A dedicated mission to investigate exoplanetary atmospheres represents a major milestone in our quest to understand our place in the universe by placing our Solar System in context and by addressing the suitability of planets for the presence of life. EChO-the Exoplanet Characterisation Observatory-is a mission concept specifically geared for this purpose. EChO will provide simultaneous, multi-wavelength spectroscopic observations on a stable platform that will allow very long exposures. The use of passive cooling, few moving parts and well established technology gives a low-risk and potentially long-lived mission. EChO will build on observations by Hubble, Spitzer and ground-based telescopes, which discovered the first molecules and atoms in exoplanetary atmospheres. However, EChO's configuration and specifications are designed to study a number of systems in a consistent manner that will eliminate the ambiguities affecting prior observations. EChO will simultaneously observe a broad enough spectral region-from the visible to the mid-infrared-to constrain from one single spectrum the temperature structure of the atmosphere, the abundances of the major carbon and oxygen bearing species, the expected photochemically-produced species and magnetospheric signatures. The spectral range and resolution are tailored to separate bands belonging to up to 30 molecules and retrieve the composition and temperature structure of planetary atmospheres. The target list for EChO includes planets ranging from Jupiter-sized with equilibrium temperatures Teq up to 2,000 K, to those of a few Earth masses, with Teq \u223c 300 K. The list will include planets with no Solar System analog, such as the recently discovered planets GJ1214b, whose density lies between that of terrestrial and gaseous planets, or the rocky-iron planet 55 Cnc e, with day-side temperature close to 3,000 K. As the number of detected exoplanets is growing rapidly each year, and the mass and radius of those detected steadily decreases, the target list will be constantly adjusted to include the most interesting systems. We have baselined a dispersive spectrograph design covering continuously the 0. 4-16 μm spectral range in 6 channels (1 in the visible, 5 in the InfraRed), which allows the spectral resolution to be adapted from several tens to several hundreds, depending on the target brightness. The instrument will be mounted behind a 1. 5 m class telescope, passively cooled to 50 K, with the instrument structure and optics passively cooled to \u223c45 K. EChO will be placed in a grand halo orbit around L2. This orbit, in combination with an optimised thermal shield design, provides a highly stable thermal environment and a high degree of visibility of the sky to observe repeatedly several tens of targets over the year. Both the baseline and alternative designs have been evaluated and no critical items with Technology Readiness Level (TRL) less than 4-5 have been identified. We have also undertaken a first-order cost and development plan analysis and find that EChO is easily compatible with the ESA M-class mission framework. © 2012 Springer Science+Business Media B.V.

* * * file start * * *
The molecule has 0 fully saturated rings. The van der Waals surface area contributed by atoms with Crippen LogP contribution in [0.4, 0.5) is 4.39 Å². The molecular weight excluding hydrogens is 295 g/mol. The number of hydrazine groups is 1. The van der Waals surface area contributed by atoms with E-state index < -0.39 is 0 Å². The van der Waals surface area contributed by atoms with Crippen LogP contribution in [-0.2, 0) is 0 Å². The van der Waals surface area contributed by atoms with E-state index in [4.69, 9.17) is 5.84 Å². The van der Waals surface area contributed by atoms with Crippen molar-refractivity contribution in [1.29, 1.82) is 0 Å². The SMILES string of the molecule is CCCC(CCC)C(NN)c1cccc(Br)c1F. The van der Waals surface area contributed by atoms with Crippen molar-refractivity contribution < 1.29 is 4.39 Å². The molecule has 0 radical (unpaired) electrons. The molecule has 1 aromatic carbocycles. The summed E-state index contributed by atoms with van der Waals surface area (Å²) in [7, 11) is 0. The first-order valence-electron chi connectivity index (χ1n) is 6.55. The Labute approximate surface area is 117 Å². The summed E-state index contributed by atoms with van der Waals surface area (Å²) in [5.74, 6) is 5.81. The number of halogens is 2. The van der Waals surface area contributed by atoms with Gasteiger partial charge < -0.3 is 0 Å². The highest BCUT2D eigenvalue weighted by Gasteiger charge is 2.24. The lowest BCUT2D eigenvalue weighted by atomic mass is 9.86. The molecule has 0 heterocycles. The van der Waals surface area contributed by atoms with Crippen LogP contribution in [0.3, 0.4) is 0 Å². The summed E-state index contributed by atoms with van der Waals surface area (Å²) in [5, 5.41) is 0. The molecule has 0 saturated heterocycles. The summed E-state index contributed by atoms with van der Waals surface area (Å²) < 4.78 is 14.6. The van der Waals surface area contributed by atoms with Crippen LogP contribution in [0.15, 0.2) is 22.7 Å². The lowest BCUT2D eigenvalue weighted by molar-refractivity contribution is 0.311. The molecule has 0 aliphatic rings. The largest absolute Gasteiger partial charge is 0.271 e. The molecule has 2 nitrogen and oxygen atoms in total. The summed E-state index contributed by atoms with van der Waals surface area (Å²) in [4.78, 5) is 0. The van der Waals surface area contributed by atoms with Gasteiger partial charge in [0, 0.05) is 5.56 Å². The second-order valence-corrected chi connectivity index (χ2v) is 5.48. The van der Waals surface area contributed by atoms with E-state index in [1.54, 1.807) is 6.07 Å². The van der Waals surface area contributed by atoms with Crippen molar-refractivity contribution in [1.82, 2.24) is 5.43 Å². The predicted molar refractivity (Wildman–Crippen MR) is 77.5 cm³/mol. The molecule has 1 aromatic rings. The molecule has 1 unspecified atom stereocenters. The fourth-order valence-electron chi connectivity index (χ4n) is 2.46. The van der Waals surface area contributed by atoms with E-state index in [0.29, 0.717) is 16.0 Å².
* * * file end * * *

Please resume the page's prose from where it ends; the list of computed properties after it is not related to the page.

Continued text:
The application of new methane line absorption data to Gemini-N/NIFS and KPNO/FTS observations of Uranus' near-infrared spectrum